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CB-Karen Dillard case settled-no cancelled scores

missypiemissypie 17982 replies503 threads Senior Member
edited May 2008 in Parents Forum
We just got this press release in an email:

The College Board and Karen Dillard's College Prep LP ("KDCP") today announced a settlement of the College Board's copyright and trademark infringement lawsuit against KDCP, the company's owners and its executive director. Under the terms of the settlement, KDCP will pay $1 million, including $400,000 in test preparation services supplied free of charge to low-income high school students. KDCP will also be bound by an agreed court-issued injunction that bars it from any future infringements of the College Board's copyrights and trademarks in SAT and PSAT/NMSQT test forms and programs.

The College Board has concluded its investigation and has determined that no student PSAT or SAT scores will need to be canceled.

All claims in the lawsuit will be dismissed with prejudice. KDCP is also withdrawing its own assertions that certain of its employees engaged in misconduct.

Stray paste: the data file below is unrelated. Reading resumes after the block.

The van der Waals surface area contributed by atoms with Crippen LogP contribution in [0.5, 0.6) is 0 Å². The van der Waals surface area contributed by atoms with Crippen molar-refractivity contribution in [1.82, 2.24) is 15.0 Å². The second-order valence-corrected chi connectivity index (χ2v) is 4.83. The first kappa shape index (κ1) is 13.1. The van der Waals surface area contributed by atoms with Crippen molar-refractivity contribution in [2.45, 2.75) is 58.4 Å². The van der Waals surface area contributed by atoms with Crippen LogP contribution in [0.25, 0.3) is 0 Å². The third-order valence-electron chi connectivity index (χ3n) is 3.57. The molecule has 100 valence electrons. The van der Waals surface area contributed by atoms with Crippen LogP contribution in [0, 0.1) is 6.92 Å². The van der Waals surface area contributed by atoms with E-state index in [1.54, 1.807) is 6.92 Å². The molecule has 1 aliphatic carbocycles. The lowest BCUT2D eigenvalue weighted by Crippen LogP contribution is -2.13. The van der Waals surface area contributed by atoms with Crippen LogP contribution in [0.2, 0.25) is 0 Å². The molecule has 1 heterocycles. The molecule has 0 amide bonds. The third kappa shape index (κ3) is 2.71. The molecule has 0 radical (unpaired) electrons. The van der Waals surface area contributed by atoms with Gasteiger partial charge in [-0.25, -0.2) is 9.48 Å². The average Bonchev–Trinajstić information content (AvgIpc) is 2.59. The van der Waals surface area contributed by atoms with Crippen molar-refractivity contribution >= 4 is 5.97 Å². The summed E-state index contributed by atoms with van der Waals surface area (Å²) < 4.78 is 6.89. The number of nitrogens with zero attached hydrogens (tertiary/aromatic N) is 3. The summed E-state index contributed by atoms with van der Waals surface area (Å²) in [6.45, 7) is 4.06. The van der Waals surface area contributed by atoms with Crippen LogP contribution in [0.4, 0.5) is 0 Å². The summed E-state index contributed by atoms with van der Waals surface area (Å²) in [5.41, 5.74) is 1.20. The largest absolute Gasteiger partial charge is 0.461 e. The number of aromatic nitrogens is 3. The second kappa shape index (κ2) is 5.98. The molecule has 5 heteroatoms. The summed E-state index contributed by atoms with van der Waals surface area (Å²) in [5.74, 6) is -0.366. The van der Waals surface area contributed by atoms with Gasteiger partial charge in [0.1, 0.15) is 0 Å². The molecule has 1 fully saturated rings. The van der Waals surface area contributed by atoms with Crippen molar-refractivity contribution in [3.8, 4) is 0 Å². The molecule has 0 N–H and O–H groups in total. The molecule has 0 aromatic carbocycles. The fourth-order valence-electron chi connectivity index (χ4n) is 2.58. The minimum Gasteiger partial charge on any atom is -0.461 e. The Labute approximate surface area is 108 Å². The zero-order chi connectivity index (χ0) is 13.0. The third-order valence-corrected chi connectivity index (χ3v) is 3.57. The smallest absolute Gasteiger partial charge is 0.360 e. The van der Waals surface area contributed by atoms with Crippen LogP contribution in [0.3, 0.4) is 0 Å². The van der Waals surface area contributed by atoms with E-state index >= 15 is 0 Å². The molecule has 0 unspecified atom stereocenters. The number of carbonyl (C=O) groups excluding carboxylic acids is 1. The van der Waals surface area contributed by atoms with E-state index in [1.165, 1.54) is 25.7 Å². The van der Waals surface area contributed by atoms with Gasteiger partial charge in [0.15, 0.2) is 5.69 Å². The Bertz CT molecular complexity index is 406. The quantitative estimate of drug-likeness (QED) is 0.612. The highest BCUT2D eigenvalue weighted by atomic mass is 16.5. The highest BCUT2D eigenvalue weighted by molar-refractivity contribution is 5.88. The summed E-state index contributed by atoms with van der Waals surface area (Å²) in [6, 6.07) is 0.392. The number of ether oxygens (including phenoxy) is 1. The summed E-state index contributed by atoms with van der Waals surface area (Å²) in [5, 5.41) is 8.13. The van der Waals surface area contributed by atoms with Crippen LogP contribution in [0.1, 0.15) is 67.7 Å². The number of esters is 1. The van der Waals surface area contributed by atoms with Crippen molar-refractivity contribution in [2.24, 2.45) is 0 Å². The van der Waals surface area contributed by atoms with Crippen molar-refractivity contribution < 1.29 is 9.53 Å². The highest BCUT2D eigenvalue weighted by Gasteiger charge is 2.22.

Laurence Bunin, Senior Vice President for Operations at the College Board, expressed great satisfaction with the settlement: "The College Board depends on the trust and confidence that high schools, colleges and students have in the integrity of our exams, including the SAT. That trust and confidence is jeopardized when tests are used in ways that are unauthorized and that put the test security at risk. We believe that the settlement shows that KDCP acted improperly in copying and distributing a secure SAT test form and other College Board materials. We have demonstrated that we cannot and will not tolerate such conduct, and that we will take all appropriate steps to protect our tests."

Karen Dillard, Managing Partner of KDCP, also expressed satisfaction with the settlement. She said, "We are pleased to get this lawsuit behind us and get back to our business of working with students. We recognize now that KDCP should have been more careful in handling College Board materials, and going forward KDCP is committed to respecting the College Board's intellectual property rights. This settlement affords us the opportunity to provide our services to students who might otherwise be unable to take our courses."

The parties have agreed to limit their comments about the settlement to this press release.
edited May 2008
25 replies
Post edited by missypie on
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Replies to: CB-Karen Dillard case settled-no cancelled scores

  • Lafalum84Lafalum84 7382 replies150 threads Senior Member